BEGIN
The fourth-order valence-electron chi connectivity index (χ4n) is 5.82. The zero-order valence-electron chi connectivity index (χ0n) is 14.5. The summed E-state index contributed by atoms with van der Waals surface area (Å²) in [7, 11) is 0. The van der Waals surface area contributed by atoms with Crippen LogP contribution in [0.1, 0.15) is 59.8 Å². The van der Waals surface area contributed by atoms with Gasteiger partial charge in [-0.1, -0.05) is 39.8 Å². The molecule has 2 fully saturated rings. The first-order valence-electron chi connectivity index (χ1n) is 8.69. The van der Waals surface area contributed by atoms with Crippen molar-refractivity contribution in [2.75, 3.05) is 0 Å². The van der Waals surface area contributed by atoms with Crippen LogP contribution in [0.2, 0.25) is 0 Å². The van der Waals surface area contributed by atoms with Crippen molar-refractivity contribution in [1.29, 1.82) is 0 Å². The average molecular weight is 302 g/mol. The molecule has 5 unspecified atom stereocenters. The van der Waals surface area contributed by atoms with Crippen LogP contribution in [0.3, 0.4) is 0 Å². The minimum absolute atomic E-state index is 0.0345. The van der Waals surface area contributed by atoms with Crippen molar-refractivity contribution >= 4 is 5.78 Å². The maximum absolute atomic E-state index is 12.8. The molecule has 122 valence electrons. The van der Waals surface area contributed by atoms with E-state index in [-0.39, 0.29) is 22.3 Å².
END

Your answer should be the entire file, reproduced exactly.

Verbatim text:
The fourth-order valence-electron chi connectivity index (χ4n) is 5.82. The zero-order valence-electron chi connectivity index (χ0n) is 14.5. The summed E-state index contributed by atoms with van der Waals surface area (Å²) in [7, 11) is 0. The van der Waals surface area contributed by atoms with Crippen LogP contribution in [0.1, 0.15) is 59.8 Å². The van der Waals surface area contributed by atoms with Gasteiger partial charge in [-0.1, -0.05) is 39.8 Å². The molecule has 2 fully saturated rings. The first-order valence-electron chi connectivity index (χ1n) is 8.69. The van der Waals surface area contributed by atoms with Crippen molar-refractivity contribution in [2.75, 3.05) is 0 Å². The van der Waals surface area contributed by atoms with Crippen LogP contribution in [0.2, 0.25) is 0 Å². The van der Waals surface area contributed by atoms with Crippen molar-refractivity contribution in [1.29, 1.82) is 0 Å². The average molecular weight is 302 g/mol. The molecule has 5 unspecified atom stereocenters. The van der Waals surface area contributed by atoms with Crippen LogP contribution in [0.3, 0.4) is 0 Å². The minimum absolute atomic E-state index is 0.0345. The van der Waals surface area contributed by atoms with Crippen molar-refractivity contribution >= 4 is 5.78 Å². The maximum absolute atomic E-state index is 12.8. The molecule has 122 valence electrons. The van der Waals surface area contributed by atoms with E-state index in [-0.39, 0.29) is 22.3 Å².